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Shoulder Pain Glossary

Acromioclavicular Joint

The acromioclavicular joint is a joint between the acromion (a part of the scapula) and the clavicle. Between this joint there are a number of ligaments such as the coracoclavicular, coracoacromial ligament and conoid ligament.

Acromioclavicular (AC) Dislocation

The clavicle (collar bone) is forced out of joint. Usually results from a fall on an outstretched hand.

Biceps Tendon rupture

The biceps (upper arm muscle with two heads) tendon pulls off the bone as a result of trauma.

Calcific tendonitis

This is where the rotator cuff tendon becomes calcified due to a prolonged period of abrasion.

Ergonomic Computer Mouse

An ergonomic computer mouse is a mouse for the computer that has been especially designed using ergonomic principles to keep the hand in a neutral position and so helping to keep the arm and hand in a position that minimises shoulder pain and elbow pain.  

Frozen shoulder – also known as adhesive capsulitis

Frozen shoulder is where the shoulder joint capsule hardens usually in response to trauma or surgery. This results in a widespread stiffening of the shoulder. Commonly over-diagnosed.

Joint Capsule

Another term you may hear related to shoulder anatomy is the joint capsule. A joint capsule is any membrane or sac in our bodies that surrounds a joint, like the shoulder. The shoulder joint capsule goes around the whole of the shoulder but very loosely.

The shoulder is a very complex part of the body with a great range of movement produced by many different bones, muscles and tendons all acting together. Unfortunately this flexibility also makes it more unstable and therefore susceptible to damage. If you do damage your shoulder you may find your doctor bringing up these terms of your shoulder anatomy and find it useful to understand what they mean.

Labral tear

The rim of the shoulder joint is torn during trauma. Most common in contact sports such as rugby.

Magnetic Resonance Imaging or MRI?

MRI stands for magnetic resonance imaging and is a common medical diagnostic procedure today. MRI is particularly useful for showing up the soft tissues in the body and so can be of great assistance when diagnosing your shoulder pain such as rotator cuff injuries.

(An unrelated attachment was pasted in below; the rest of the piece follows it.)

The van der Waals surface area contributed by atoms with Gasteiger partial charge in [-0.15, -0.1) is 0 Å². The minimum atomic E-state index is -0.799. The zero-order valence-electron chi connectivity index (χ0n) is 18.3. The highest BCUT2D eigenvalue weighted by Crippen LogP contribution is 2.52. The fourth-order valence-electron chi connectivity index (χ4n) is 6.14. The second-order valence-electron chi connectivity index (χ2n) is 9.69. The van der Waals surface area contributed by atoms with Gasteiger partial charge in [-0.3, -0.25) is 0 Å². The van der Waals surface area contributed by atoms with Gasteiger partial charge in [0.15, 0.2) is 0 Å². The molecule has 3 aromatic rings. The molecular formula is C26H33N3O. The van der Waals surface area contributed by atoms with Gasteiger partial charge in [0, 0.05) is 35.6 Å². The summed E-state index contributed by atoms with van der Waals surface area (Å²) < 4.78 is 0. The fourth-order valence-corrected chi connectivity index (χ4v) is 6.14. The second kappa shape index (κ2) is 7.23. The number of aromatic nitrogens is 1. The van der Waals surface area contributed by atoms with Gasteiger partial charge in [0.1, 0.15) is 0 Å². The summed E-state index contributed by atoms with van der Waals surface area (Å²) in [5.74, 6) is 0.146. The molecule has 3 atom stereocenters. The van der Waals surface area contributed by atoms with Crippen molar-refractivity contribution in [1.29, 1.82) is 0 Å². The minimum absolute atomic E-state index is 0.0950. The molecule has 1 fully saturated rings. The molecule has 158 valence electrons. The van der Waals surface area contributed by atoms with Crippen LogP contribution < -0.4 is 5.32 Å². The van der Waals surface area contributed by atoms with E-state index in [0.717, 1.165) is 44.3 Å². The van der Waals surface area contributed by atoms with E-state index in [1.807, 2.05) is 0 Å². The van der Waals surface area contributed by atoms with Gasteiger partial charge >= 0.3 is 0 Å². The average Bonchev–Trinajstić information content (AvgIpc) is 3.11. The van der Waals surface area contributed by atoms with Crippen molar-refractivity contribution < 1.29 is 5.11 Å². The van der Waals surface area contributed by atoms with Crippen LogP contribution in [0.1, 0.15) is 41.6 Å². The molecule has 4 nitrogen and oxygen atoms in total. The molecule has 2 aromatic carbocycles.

MRI uses a magnetic field to show up neurological, musculoskeletal, cardiovascular and oncological problems. It can also view the required area from a number of different planes.

Rotator Cuff

The rotator cuff is another important part of your shoulder and one you will often hear connected with shoulder pain. It consists of a number of tendons as well as some related muscles. The rotator cuff helps to stabilize the shoulder but can also be easily damaged such as a tear or shoulder impingement.

Rotator Cuff Tear

This is where one of the rotator cuff muscles tears. You may suffer a full thickness tear, or a partial thickness tear. The rotator cuff attach all around the shoulder and help to stabilise it.

Shoulder Arthritis (of the acromioclavicular joint)

Shoulder Arthritis is caused by wear and tear changes under the acromion of the shoulder leading to shoulder impingement syndrome. This includes bone spurs.

Shoulder Bursa

A bursa is a fluid-filled sac that lies between bones and tendons or muscles around joints such as the shoulder. These allow smooth movement but can become inflamed, in which case you will be told you have bursitis.

Shoulder Dislocation

Shoulder Dislocation occurs when the arm bone (humerus) is forced out of the shoulder joint, usually by trauma.

Shoulder Impingement

What is shoulder impingement? Shoulder impingement occurs when the tendons of the rotator cuff are pinched in the subacromial space (the space below the acromion part of the scapula).

Shoulder instability

Shoulder instability is a loose shoulder joint which usually results after dislocation.

Shoulder Muscles

Another important part of the shoulder anatomy is the shoulder muscles. These muscles connect to the three bones in the shoulder and are responsible for different functions.

Some of these muscles include the serratus anterior, subclavius, pectoralis minor, sternocleidomastoid, levator scapulae, trapezius and deltoid.

Shoulder X-Ray

The first reason for a shoulder x-ray is if you believe that there has been any injury to the bone such as a fracture. X-rays do not show up soft tissue such as muscle and tendons but if you have landed on your arm or shoulder then you may have fractured the bone.

Having these x-rays done can also help to prove that it is not from a fracture, so helping to diagnose by a process of elimination.

Other forms of radiography such as x-rays with contrast dyes or ultra-sound can also help to show up more information if it is not a bone-related disorder.

Supraspinatus tendonitis

This is tendonitis of the supraspinatus muscle, one of the rotator cuff muscles. Most often caused by abrasion underneath the ACJ.


Whiplash Associated Disorder (WAD). We can commonly define Whiplash as a medical condition that occurs, when due to a sudden jerk, the head moves forward and then backward or vice versa, very quickly.

Because there is a sudden snapping of the head both ways, neck and shoulder injuries are widespread in whiplash patients. Whiplash injuries commonly occur in car accidents.

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